Chinese nuclear reactor proposal could power 10 International Space Stations
China is moving forward on nuclear power in space.
That’s enough space power to keep the equivalent of 10 International Space Stations going, according to a NASA estimate (opens in new tab) showing the complex receives 120 kilowatts of electrical power at most. The media outlets cited by SpaceNews have not explained why China is looking for such a powerful reactor, nor released any technical details.
Space missions often pivot to nuclear power when the sun is far away, or in zones of itinerant or weak sunlight like the far side of the moon or the surface of Mars. Nuclear power may also boost future human spaceflight missions, and NASA, DARPA and the Department of Defense all have nuclear projects ongoing.
The announcement comes after experts warned last year that the U.S. needs to put more money into nuclear-powered spacecraft.
“Strategic competitors including China are aggressively investing in a wide range of space technologies, including nuclear power and propulsion,” Bhavya Lal, NASA’s senior advisor for budget and finance, said during a government hearing in October 2021 that focused on nuclear propulsion in space.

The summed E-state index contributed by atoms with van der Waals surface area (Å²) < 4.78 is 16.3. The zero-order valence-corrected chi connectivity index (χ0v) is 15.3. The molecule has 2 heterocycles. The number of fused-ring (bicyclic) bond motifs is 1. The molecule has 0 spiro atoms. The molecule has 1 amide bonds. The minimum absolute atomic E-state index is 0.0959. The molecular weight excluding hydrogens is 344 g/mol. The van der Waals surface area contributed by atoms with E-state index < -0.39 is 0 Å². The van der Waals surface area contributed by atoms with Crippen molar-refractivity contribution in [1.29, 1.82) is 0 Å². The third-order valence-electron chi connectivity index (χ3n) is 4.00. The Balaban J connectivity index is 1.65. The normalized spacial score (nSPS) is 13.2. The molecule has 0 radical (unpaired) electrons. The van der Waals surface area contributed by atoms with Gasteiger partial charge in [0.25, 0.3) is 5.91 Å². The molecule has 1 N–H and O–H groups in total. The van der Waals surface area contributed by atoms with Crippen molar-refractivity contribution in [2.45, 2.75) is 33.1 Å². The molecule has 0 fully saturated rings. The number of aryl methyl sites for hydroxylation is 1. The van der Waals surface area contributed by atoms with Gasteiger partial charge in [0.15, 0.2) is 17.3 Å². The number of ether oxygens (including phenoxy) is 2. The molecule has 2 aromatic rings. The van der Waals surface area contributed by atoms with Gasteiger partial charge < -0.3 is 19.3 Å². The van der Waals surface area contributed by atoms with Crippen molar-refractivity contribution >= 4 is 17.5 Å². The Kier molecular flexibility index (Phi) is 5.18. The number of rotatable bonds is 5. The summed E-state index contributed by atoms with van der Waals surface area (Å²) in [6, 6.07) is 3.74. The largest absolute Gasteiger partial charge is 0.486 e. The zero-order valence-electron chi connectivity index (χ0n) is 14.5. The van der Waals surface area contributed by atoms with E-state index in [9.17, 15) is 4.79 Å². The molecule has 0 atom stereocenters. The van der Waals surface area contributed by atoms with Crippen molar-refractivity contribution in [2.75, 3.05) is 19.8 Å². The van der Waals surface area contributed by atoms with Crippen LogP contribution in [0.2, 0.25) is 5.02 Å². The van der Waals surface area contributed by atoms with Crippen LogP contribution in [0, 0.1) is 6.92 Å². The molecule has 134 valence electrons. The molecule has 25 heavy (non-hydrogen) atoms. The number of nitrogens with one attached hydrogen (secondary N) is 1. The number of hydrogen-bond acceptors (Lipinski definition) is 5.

“The United States needs to move at a fast pace to stay competitive and to remain a leader in the global space community,” continued Lal, speaking before the U.S. House of Representatives’ Science, Space and Technology Committee.
NASA is engaged in building up infrastructure for moon missions under the Artemis program, which may test out space power technologies on the lunar surface ahead of future Mars exploration. At best, the first crewed surface missions to the moon would be in 2025.
The Chinese project was first begun in 2019 as part of “a strong Chinese interest in developing nuclear power for use in space,” SpaceNews said.
China’s media is state-controlled; in 2021, the South China Morning Post reportedly announced that a prototype nuclear design was completed for space power.
The country is highly experienced in using nuclear power during space missions, with the Chang’e 3 moon lander, for example, using a plutonium-powered nuclear generator to survive the frigid, two-week lunar night.